Minority Rights Group International (MRG) and Anti-Slavery International welcomed the adoption of a new anti-slavery law in Mauritania, but said that it will be worthless if it is not implemented.
Slavery has been criminalised in Mauritania since 2007, but only one conviction has so far been achieved, and the perpetrator not only was handed a sentence of less than the legal minimum provided by the law, but also walked free pending an appeal that has never taken place.
‘The real issue is the lack of political and judicial will to end slavery,’ said Carla Clarke, Senior Legal Officer at MRG.
‘Passing legislation is relatively simple. Implementing it however requires real commitment which we simply have not seen,’ she said. ‘Instead, we’ve seen the complete opposite, with numerous complaints brought under the existing 2007 law failing because of lack of adequate investigation by the authorities or cases simply languishing in the courts without any hearings.’
Sarah Mathewson, Africa Programme Co-ordinator at Anti-Slavery International said, ‘There are positives in the new law, but if we see the same level of resistance to implementation as with the current law, then it will be worthless.’
The new law was passed last Thursday 13 August and replaces an earlier 2007 law which criminalised slavery in Mauritania for the first time. This law declares slavery a crime against humanity and raises the act of slavery from an ‘offence’ to a ‘crime’, raising sentences of imprisonment to 10 to 20 years. It also creates special tribunals in each region to address issues related to slavery, although the details of the new system have not been revealed.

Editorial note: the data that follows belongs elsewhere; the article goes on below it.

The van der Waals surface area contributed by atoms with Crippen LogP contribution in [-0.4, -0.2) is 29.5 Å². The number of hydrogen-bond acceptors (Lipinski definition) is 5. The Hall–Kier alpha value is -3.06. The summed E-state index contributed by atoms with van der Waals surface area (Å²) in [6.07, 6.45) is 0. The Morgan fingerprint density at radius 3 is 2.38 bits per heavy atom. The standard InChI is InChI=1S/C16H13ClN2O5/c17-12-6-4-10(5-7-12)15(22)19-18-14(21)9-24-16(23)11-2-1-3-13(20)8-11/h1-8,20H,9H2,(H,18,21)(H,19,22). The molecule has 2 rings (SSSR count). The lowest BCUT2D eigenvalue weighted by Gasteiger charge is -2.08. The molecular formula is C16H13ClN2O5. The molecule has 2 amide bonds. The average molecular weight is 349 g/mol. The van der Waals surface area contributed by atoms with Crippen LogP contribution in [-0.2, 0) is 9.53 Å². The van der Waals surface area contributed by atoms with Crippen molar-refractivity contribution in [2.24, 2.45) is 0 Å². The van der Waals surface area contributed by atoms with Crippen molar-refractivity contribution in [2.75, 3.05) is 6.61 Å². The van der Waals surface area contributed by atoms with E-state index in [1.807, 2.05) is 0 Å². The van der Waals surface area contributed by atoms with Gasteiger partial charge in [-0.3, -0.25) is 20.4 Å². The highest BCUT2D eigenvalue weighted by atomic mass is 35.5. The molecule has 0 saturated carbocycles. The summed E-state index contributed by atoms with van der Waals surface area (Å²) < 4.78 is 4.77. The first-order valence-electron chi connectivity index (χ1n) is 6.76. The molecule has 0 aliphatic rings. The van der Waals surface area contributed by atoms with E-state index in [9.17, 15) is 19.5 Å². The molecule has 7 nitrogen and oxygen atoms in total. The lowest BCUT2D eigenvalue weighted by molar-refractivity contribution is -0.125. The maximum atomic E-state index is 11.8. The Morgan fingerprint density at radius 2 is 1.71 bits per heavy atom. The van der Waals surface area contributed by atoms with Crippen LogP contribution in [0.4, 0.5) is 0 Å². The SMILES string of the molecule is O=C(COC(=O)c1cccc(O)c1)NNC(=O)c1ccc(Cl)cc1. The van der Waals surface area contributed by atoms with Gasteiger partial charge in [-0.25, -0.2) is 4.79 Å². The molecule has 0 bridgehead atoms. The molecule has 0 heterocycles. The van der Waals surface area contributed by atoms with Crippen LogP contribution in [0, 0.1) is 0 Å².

Moreover, the law is lacking in provisions relating to protecting the rights of victims of slavery and takes no account of the amendments proposed by civil society and the UN Human Rights Council.
The most positive element of the new legislation is allowing third party human rights organisations to bring cases on behalf of victims. So far the victims have commonly faced pressure to drop their complaints as they remain economically and psychologically dependent on their masters and mistresses.
However, the new law was adopted during the same week that a draft law restricting the freedom of association of NGOs was being discussed, potentially threatening the ability of organisations campaigning against slavery to act on behalf of the victims.
In an example of the treatment such organisations commonly receive from the government, the leaders of the Initiative for the Resurgence of Abolitionism (IRA) are currently in jail for campaigning against slavery, convicted of ‘belonging to an illegal organisation’, in spite of repeated attempts to submit applications for official registration without any response or explanation.
Sarah Mathewson said, ‘It is ironic that the Mauritanian government congratulates itself on passing the new anti-slavery law on the one hand but is prosecuting anti-slavery activists on spurious charges and is planning to quash whatever little freedom anti-slavery organisations have with the other.’